Work Breakdown Structure Standards

There are standards that describe the WBS. t6] Perhaps the most well known is the Department of Defense handbook, "MIL-HDBK-881." t8l As defined therein (with emphasis from the original), the WBS is:

■ "A product-oriented family tree composed of hardware, software, services, data, and facilities. The family tree results from...efforts during the acquisition of a...materiel item.

■ A WBS displays and defines the product, or products, to be developed and/or produced. It relates the elements of work to be accomplished to each other and to the end product.

■ A WBS can be expressed down to any level of interest. However (if)...items identified are high cost or high risk...(then) it important to take the work breakdown structure to a lower level of definition."

As a standard, MIL-HDBK-881 makes definitive statements about certain "do's and don'ts" that make the WBS more useful to managers. Table 3-2 summarizes the advice from MIL-HDBK-881.

Table 3-2: WBS Do's and Don'ts Scope Organization

Do not include elements that are not products. A signal processor, for example, is clearly a product, as are mock-ups and Computer Software Configuration Items (CSCIs). On the other hand, things like design engineering, requirements analysis, test engineering, aluminum stock, and direct costs are not products. Design engineering, test engineering, and requirements analysis are all engineering functional efforts; aluminum is a material resource; and direct cost is an accounting classification. Thus, none of these elements are appropriate WBS elements._

Program phases (e.g., design, development, production, and types of funds, or research, development, test, and evaluation) are inappropriate as elements in a | WBS._'_

Rework, retesting, and refurbishing are not separate elements in a WBS. They should be treated as part of the appropriate WBS element affected._

Nonrecurring and recurring classifications are not WBS elements. The reporting requirements of the CCDR will segregate each element into its recurring and nonrecurring parts._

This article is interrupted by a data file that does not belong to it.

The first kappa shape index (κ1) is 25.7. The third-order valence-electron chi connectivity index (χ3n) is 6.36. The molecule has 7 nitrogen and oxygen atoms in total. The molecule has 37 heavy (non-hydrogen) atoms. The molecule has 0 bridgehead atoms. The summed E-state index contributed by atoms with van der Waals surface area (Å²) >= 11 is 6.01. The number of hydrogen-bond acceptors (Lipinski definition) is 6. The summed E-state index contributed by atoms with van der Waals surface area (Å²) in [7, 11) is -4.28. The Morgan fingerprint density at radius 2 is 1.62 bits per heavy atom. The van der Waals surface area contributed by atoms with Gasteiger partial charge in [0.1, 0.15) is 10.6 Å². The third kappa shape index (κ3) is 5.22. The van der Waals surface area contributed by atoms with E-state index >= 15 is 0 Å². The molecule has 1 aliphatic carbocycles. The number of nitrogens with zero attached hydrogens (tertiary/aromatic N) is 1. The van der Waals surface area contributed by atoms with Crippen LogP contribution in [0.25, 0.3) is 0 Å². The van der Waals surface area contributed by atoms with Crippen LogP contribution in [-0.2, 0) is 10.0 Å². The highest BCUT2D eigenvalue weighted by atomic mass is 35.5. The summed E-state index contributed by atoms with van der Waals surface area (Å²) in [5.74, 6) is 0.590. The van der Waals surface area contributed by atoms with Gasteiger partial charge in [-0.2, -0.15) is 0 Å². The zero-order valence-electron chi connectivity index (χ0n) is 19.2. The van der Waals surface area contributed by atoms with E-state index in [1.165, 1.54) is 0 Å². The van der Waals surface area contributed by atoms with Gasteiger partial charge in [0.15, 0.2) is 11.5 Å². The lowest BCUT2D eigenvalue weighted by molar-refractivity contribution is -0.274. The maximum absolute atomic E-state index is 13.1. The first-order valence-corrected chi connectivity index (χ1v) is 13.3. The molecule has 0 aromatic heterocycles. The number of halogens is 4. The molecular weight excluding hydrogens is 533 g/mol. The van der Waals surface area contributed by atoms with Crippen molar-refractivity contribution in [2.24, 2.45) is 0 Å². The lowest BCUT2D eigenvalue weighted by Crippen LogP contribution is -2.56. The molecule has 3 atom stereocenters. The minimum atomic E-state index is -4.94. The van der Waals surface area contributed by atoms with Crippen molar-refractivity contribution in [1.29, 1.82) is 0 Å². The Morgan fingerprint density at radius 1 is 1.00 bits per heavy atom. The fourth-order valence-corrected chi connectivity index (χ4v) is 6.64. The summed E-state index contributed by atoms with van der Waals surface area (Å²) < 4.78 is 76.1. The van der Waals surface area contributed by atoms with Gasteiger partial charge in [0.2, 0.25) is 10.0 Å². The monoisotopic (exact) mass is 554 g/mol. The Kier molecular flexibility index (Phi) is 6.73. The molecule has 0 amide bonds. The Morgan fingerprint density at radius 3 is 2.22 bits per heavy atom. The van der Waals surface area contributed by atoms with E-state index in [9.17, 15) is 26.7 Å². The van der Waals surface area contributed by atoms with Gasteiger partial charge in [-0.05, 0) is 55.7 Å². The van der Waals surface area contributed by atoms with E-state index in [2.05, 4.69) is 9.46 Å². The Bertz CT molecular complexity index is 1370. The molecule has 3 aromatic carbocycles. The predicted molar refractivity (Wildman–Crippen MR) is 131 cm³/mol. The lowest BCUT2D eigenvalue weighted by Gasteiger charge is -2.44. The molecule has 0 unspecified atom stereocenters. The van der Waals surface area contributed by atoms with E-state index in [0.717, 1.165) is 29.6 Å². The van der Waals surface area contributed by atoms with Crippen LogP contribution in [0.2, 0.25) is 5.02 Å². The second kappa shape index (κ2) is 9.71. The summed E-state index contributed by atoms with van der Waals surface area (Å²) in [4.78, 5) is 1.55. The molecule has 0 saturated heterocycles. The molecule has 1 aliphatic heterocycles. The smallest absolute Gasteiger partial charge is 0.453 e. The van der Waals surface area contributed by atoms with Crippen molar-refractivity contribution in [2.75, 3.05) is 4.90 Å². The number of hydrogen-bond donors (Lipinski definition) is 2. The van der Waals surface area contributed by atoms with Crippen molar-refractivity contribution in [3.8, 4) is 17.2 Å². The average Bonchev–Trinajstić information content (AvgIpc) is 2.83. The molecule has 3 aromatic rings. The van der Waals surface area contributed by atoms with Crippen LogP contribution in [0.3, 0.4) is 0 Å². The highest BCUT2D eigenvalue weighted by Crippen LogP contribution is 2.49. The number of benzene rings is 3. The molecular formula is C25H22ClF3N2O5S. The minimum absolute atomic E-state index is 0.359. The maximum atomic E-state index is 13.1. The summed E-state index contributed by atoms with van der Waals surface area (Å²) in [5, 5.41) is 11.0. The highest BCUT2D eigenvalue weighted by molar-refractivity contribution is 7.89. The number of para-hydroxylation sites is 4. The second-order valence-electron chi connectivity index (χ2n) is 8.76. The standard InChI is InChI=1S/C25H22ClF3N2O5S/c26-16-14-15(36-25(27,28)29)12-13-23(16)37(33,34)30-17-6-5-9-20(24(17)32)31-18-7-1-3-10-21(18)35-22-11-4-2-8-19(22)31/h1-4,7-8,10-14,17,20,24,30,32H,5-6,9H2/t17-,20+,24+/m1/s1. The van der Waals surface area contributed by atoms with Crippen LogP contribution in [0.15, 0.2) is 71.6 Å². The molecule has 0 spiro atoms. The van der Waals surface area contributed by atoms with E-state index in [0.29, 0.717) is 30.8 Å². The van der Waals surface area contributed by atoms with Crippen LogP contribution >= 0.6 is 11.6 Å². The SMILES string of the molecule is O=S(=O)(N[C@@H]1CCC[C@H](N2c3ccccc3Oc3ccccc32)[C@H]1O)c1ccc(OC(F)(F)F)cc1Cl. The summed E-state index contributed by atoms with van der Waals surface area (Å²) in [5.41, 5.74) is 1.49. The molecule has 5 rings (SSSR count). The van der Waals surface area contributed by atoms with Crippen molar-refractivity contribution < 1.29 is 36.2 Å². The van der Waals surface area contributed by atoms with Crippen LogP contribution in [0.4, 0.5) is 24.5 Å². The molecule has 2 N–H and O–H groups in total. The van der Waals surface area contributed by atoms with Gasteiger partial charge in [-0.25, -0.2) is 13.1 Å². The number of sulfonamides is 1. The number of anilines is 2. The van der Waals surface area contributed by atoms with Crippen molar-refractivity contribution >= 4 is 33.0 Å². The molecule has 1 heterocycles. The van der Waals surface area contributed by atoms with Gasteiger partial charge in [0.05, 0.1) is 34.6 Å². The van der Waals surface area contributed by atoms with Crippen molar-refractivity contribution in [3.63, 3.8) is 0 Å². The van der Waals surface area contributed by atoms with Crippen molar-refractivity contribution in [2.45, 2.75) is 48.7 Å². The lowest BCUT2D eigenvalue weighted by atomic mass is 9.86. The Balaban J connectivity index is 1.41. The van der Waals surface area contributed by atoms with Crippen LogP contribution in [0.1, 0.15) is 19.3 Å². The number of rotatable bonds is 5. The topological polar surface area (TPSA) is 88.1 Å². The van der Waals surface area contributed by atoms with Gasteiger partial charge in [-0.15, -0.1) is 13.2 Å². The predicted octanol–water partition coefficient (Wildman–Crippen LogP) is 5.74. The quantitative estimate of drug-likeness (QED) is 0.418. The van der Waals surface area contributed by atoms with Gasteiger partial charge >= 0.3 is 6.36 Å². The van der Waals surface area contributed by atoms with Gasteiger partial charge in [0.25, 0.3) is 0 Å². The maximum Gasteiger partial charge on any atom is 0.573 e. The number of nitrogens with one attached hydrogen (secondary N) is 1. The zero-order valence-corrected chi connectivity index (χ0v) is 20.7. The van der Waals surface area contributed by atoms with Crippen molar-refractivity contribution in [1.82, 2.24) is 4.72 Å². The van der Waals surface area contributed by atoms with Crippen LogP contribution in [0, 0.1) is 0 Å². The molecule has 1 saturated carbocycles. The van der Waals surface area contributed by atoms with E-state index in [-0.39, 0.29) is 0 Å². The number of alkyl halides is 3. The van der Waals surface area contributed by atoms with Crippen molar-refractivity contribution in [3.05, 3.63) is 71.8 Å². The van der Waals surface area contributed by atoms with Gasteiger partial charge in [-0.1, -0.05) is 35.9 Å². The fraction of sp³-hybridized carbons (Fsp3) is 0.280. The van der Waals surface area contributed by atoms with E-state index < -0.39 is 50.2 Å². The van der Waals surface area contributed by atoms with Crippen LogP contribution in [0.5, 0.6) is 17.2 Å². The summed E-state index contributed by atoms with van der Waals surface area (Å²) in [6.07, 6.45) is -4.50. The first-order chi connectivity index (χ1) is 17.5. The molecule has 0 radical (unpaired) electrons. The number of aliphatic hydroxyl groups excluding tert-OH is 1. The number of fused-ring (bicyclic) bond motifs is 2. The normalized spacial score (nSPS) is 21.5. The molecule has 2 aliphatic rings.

Cost-saving efforts such as total quality management initiatives, should-cost estimates, and warranty are not part of the WBS. These efforts should be included in the cost of the item they affect, not captured separately._

Do not use the structure of the program office or the contractor's organization as the basis of a WBS._

Do not treat costs for meetings, travel, computer support, etc. as separate WBS elements. They are to be included with the WBS elements with which they are associated._

Use actual system names and nomenclature. Generic terms are inappropriate in a WBS. The WBS elements should clearly indicate the character of the product to avoid semantic confusion. For example, if the Level 1 system is Fire Control, then the Level 2 item (prime mission product) is Fire Control Radar._

Treat tooling as a functional cost, not a WBS element. Tooling (e.g., special test equipment and factory support equipment like assembly tools, dies, jigs, fixtures, master forms, and handling equipment) should be included in the cost of the equipment being produced. If the tooling cannot be assigned to an identified subsystem or component, it should be included in the cost of integration, assembly, test, and checkout._

Include software costs in the cost of the equipment. For example, when a software development facility is created to support the development of software, the effort associated with this element is considered part of the CSCI it supports or, if more than one CSCI is involved, the software effort should be included under integration, assembly, test, and checkout. Software developed to reside on specific equipment must be identified as a subset of that equipment._

Do's and don'ts are excerpted from MIL-HDBK-881._

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